while new tiki fans learn from Mustipher's expertise, accessible recipes, and clear instruction.
  • Punch Me Up To The Gods: A Memoir

    by Brian Broome

    $17.99
    A raw, poetic, coming-of-age “masterwork” (The New York Times) about Blackness, masculinity and addiction

    Punch Me Up to the Gods introduces a powerful new talent in Brian Broome, whose early years growing up in Ohio as a dark-skinned Black boy harboring crushes on other boys propel forward this gorgeous, aching, and unforgettable debut. Brian’s recounting of his experiences—in all their cringeworthy, hilarious, and heartbreaking glory—reveal a perpetual outsider awkwardly squirming to find his way in. Indiscriminate sex and escalating drug use help to soothe his hurt, young psyche, usually to uproarious and devastating effect. A no-nonsense mother and broken father play crucial roles in our misfit’s origin story. But it is Brian’s voice in the retelling that shows the true depth of vulnerability for young Black boys that is often quietly near-to-bursting at the seams.
     
    Cleverly framed around Gwendolyn Brooks’s poem “We Real Cool,” the iconic and loving ode to Black boyhood, Punch Me Up to the Gods is at once playful, poignant, and wholly original. Broome’s writing brims with swagger and sensitivity, bringing an exquisite and fresh voice to ongoing cultural conversations about Blackness in America.
  • African American Fraternities and Sororities: The Legacy and the Vision

    by Tamara L. Brown

    Sold out
    African American Fraternities and Sororities: The Legacy and the Vision explores the rich past and bright future of the nine Black Greek-Letter organizations that make up the National Pan-Hellenic Council. In the long tradition of African American benevolent and secret societies, intercollegiate African American fraternities and sororities have strong traditions of fostering brotherhood and sisterhood among their members, exerting considerable influence in the African American community, and being on the forefront of civic action, community service, and philanthropy. Dr. Martin Luther King Jr., Toni Morrison, Arthur Ashe, Carol Moseley Braun, Bill Cosby, Sarah Vaughan, George Washington Carver, Hattie McDaniel , and Bobby Rush are among the many trailblazing members of these organizations. The rolls of African American fraternities and sororities serve as a veritable who's who among African American leadership in the United States and abroad. African American Fraternities and Sororities places the history of these organizations in context, linking them to other movements and organizations that predated them and tying their history to one of the most important eras of United States history―the Civil Rights struggle. African American Fraternities and Sororities explores various cultural aspects of these organizations such as auxilliary groups, branding, calls, stepping, and the unique role of African American sororities. It also explores such contemporary issues as sexual aggression and alcohol use, college adjustment, and pledging, and provides a critique of Spike Lee's film School Daze, the only major motion picture to portray African American fraternities and sororities as a central theme. The year 2006 will mark the centennial anniversary of the intercollegiate African American fraternity and sorority movement. Yet, to date, little scholarly attention has been paid to these organizations and the men and women who founded and perpetuated them. African American Fraternities and Sororities reveals the vital social and political functions of these organizations and places them within the history of not only the African American community but the nation as a whole.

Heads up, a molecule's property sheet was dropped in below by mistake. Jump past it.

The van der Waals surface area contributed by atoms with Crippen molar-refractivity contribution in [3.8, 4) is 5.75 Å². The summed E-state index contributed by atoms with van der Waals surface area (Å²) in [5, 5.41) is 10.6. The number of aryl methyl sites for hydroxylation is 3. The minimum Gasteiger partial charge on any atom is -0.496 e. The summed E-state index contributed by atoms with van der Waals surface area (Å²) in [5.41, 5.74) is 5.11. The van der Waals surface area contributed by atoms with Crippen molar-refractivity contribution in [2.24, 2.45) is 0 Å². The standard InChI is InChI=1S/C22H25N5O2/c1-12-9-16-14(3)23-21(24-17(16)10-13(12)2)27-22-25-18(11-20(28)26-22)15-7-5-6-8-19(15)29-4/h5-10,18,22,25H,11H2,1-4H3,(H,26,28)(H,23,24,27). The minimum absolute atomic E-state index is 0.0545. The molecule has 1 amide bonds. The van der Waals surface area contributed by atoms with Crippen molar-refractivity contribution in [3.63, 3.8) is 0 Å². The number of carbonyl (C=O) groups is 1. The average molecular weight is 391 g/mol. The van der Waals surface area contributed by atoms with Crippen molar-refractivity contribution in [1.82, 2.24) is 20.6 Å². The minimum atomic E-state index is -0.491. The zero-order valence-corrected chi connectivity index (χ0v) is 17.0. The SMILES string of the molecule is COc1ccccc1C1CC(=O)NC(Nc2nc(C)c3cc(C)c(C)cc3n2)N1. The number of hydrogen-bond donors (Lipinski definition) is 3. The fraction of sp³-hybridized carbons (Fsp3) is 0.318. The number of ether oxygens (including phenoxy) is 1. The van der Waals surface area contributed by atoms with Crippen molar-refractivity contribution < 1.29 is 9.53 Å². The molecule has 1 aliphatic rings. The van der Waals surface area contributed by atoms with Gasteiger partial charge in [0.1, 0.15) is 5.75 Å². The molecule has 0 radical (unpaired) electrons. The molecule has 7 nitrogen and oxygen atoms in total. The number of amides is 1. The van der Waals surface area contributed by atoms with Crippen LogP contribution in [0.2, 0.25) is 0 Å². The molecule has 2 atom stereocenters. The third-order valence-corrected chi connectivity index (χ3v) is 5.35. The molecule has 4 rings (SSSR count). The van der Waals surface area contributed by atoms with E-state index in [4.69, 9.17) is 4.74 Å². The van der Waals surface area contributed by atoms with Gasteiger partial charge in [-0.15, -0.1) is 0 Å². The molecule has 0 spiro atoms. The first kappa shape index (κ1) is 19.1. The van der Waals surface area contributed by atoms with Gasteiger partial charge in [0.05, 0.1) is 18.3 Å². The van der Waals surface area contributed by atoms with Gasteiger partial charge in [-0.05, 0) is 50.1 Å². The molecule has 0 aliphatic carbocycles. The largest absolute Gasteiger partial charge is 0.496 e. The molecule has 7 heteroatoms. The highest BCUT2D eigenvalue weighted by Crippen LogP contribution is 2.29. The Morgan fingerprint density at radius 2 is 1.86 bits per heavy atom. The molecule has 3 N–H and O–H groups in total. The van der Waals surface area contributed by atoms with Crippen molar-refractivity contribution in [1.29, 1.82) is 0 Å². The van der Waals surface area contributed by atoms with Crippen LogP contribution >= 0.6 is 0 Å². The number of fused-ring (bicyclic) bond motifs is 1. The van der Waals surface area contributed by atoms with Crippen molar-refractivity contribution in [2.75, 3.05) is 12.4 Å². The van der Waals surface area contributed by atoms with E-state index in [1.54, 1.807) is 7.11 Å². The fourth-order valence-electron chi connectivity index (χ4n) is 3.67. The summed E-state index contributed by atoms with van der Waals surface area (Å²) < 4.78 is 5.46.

• Rachel Ama's Vegan Eats: Tasty plant-based recipes for every day

    by Rachel Ama

    $39.95

    "this book is filled with recipes that look so very, very good to eat." - NIGELLA LAWSON
    "it’s refreshing that Rachel Ama is, in many ways, just herself" - RUBY TANDOH

    OBSERVER 
    RISING STAR OF FOOD, 2019


    Find brilliant plant-based dishes that make cooking and enjoying delicious vegan food every day genuinely easy – and fun - in Rachel Ama’s Vegan Eats.

    No bland or boring dishes, and forget all-day cooking. Rachel takes inspiration from naturally vegan dishes and cuisines as well as her Caribbean and West African roots to create great full-flavour recipes that are easy to make and will inspire you to make vegan food part of your daily life.

    Rachel’s recipes are quick and often one-pot; ingredients lists are short and supermarket-friendly; dishes can be prepped-ahead and, most importantly, she has included a song with each recipe so that you have a banging playlist to go alongside every plate of delicious food.

    Cinnamon French toast with strawberries
    Chickpea sweet potato falafel
    Peanut rice and veg stir-fry
    Caribbean fritters
    Plantain burger